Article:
Apologetics Pt 4
Objection 3 – How Can A Loving God Send People To Hell?
Okay, so today is one of the trickiest topics to address – “How can a God who is supposed to be all-loving send people to Hell? Surely the punishment doesn’t fit the crime? No matter what someone has done, eternal punishment seems far too much.”
Well, as with the previous objections we’ve discussed, there needs to be two major things considered here – the intellectual problem and the emotional problem. The intellectual problem is fairly simple, and should give you confidence to hold fast to these foundational truths of Christianity. However, nearly everyone has an emotional issue with these problems, so we need to address that too.
Firstly, some thoughts on the intellectual problem of Hell –
- It is not only the extent of the crime that dictates the extent of the punishment, but who the crime was actually committed against. For example – if I lie to a friend of mine in a social setting, I have done something wrong but there is no punishment for me there – except maybe risking our friendship.But put me in a court room and I lie to a judge – now I have a problem! I have committed perjury and can go to jail. It isn’t that the act of lying was any different – it was the person I lied to that really matters.
- We drastically underestimate what sin actually is. Sin is rebellion against God. Sin is saying “I don’t want to follow God’s rules, His commands and His Word – I want to go my own way”. Now imagine saying that to the government – in most nations of the world today, that is still called Treason and is a capitol offence – worthy of the death penalty. Why should we expect God to not hold us accountable for Treason?
- We misunderstand what hell is. According to Christianity, God doesn’t send people to hell. People freely choose to go there. In Romans 1, the Apostle Paul tells us that people have exchanged the truth about God for a lie and that basically, God allows them to pursue their free choice. The person who ends up in hell chose to go there. Also, although hell is often talked about in terms of fire in the Bible, the biblical picture of Hell is more one of ‘outer darkness’ – the Bible, and Jesus, actually talk about hell being separation from God. This lines up perfectly with what Paul says in Romans 1 because people freely choose to separate themselves from God and therefore they ultimately get what they want in eternal separation from God.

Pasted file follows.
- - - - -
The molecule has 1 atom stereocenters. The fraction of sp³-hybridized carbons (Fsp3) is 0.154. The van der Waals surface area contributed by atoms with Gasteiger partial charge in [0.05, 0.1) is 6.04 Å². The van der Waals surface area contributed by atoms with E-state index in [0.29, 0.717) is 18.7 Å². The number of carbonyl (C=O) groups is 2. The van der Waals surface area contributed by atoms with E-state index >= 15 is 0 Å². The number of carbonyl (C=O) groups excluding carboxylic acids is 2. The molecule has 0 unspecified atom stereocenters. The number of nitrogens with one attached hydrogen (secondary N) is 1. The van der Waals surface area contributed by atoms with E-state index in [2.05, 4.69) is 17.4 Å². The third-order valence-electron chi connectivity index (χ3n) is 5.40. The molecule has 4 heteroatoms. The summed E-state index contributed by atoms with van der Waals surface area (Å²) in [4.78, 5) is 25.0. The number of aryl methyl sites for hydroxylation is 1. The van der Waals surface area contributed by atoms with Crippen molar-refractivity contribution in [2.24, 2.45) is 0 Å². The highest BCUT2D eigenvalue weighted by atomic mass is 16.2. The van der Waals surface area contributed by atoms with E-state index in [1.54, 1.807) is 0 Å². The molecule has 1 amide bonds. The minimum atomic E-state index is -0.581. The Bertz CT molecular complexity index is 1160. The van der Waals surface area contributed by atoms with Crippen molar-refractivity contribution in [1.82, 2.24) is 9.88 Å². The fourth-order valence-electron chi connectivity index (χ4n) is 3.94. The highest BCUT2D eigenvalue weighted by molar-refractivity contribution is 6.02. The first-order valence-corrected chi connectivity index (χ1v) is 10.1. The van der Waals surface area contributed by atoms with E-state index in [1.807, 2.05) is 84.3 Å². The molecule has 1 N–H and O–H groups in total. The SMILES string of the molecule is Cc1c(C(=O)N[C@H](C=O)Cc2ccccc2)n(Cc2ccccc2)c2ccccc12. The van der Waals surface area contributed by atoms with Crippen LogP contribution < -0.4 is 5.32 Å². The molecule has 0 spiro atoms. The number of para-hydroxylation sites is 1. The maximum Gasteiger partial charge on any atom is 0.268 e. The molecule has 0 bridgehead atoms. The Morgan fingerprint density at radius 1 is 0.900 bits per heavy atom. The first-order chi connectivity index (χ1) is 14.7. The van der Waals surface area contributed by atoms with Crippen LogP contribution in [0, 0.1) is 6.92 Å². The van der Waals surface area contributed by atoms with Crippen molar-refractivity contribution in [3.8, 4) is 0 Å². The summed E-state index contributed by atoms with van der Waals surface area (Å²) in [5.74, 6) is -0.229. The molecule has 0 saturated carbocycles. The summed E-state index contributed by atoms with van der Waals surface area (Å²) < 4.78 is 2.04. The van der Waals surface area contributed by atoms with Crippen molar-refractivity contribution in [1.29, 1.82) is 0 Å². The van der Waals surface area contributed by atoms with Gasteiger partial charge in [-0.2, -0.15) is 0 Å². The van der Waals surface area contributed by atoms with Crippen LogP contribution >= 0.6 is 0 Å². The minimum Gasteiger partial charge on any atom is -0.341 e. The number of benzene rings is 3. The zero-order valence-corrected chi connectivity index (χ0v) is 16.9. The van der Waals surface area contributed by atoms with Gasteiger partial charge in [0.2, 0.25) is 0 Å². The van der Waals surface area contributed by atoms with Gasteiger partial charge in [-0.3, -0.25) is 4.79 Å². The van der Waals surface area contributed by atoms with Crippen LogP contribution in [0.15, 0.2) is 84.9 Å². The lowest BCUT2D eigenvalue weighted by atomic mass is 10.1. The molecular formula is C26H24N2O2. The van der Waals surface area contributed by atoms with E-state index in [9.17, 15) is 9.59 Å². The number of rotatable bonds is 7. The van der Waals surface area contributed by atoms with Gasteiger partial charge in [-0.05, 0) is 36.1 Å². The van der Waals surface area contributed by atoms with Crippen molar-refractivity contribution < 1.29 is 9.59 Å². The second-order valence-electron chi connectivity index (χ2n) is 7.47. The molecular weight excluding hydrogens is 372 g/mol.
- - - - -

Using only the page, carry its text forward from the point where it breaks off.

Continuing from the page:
So now what about the emotional problem? I think that here the challenge lies in the fact that people know of friends and family members who died without knowing Christ. This is a very difficult issue to deal with. At this point the intellectual arguments would serve only to harden the heart of the person you may be talking to about this. So we need to graciously approach them, with patience. Allow them to explain to you why they don’t like the idea of hell – allow them to vent to you – and don’t butt in! Explain to them that you understand and empathise with them, that you don’t particularly like the idea of hell either! Then you could ask a couple of questions –
Why are you so upset and/or angry about hell if you don’t think it exists?
If you could grant the idea that God may exist, do you think there would be things he would do and command that we don’t like?
In response to these questions, the goal is to try and help them see that they themselves have questions and fears about death and their eternal future. And also that if God exists it is not a question of ‘do I agree with Him or not?’ but actually, it should cause us to search more urgently for answers. And once people open up the door to that kind of thinking and seeking, it’s amazing what God can do in their heart.
Finally, if they are open to it – ensure you share the love of God with them. Help them to know that God isn’t just waiting for us to foul up so he can strike us down! He is a God of love and with that love comes justice. Ultimately God wants us to be with Him, He desires all people to be saved.
For a picture of how the love and justice of God works, read the illustration below:
“Think how we feel when we see someone we love ravaged by un-wise actions or relationships. Do we respond with benign tolerance as we might towards strangers? Far from it…. Anger isn’t the opposite of love. Hate is, and the final form of hate is indifference…. God’s wrath is not a cranky explosion, but his settled opposition to the cancer… which is eating out the insides of the human race he loves with his whole being” – Becky Pippert, Hope Has Its Reasons
There we have it, three major objections to Christianity today. By no means are these answers extensive or even flawless, but they are a good place to begin.
These responses I’ve posted play a role in what’s called ‘defensive apologetics’, basically defending against objections to Christianity. Soon, I’ll post some ‘offensive apologetics’ which play a role in actively giving people positive reasons to believe in Christianity. Will be fun!